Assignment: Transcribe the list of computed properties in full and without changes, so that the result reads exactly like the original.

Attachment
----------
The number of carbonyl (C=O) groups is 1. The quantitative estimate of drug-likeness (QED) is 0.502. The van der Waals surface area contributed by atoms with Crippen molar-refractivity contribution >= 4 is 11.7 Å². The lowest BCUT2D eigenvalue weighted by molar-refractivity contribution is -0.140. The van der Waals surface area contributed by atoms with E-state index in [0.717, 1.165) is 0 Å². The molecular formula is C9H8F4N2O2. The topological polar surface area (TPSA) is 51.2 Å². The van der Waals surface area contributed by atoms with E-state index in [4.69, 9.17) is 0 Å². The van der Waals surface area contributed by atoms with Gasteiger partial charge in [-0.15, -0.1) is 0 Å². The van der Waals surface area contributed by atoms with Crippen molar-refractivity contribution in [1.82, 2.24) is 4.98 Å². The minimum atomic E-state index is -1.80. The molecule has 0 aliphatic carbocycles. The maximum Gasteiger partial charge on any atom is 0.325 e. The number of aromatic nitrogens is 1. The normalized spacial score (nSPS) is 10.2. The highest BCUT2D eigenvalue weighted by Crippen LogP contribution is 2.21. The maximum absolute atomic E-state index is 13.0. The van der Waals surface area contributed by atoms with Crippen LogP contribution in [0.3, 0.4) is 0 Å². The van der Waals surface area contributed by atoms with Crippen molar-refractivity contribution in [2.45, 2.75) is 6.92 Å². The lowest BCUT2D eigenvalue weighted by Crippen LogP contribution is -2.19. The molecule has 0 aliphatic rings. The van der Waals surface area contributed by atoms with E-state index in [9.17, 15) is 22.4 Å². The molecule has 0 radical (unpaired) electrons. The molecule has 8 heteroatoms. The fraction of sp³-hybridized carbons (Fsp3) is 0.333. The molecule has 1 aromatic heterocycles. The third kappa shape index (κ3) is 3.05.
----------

The number of carbonyl (C=O) groups is 1. The quantitative estimate of drug-likeness (QED) is 0.502. The van der Waals surface area contributed by atoms with Crippen molar-refractivity contribution >= 4 is 11.7 Å². The lowest BCUT2D eigenvalue weighted by molar-refractivity contribution is -0.140. The van der Waals surface area contributed by atoms with E-state index in [0.717, 1.165) is 0 Å². The molecular formula is C9H8F4N2O2. The topological polar surface area (TPSA) is 51.2 Å². The van der Waals surface area contributed by atoms with E-state index in [4.69, 9.17) is 0 Å². The van der Waals surface area contributed by atoms with Gasteiger partial charge in [-0.15, -0.1) is 0 Å². The van der Waals surface area contributed by atoms with Crippen molar-refractivity contribution in [1.82, 2.24) is 4.98 Å². The minimum atomic E-state index is -1.80. The molecule has 0 aliphatic carbocycles. The maximum Gasteiger partial charge on any atom is 0.325 e. The number of aromatic nitrogens is 1. The normalized spacial score (nSPS) is 10.2. The highest BCUT2D eigenvalue weighted by Crippen LogP contribution is 2.21. The maximum absolute atomic E-state index is 13.0. The van der Waals surface area contributed by atoms with Crippen LogP contribution in [0.3, 0.4) is 0 Å². The van der Waals surface area contributed by atoms with Crippen molar-refractivity contribution in [2.45, 2.75) is 6.92 Å². The lowest BCUT2D eigenvalue weighted by Crippen LogP contribution is -2.19. The molecule has 0 aliphatic rings. The van der Waals surface area contributed by atoms with E-state index in [9.17, 15) is 22.4 Å². The molecule has 0 radical (unpaired) electrons. The molecule has 8 heteroatoms. The fraction of sp³-hybridized carbons (Fsp3) is 0.333. The molecule has 1 aromatic heterocycles. The third kappa shape index (κ3) is 3.05.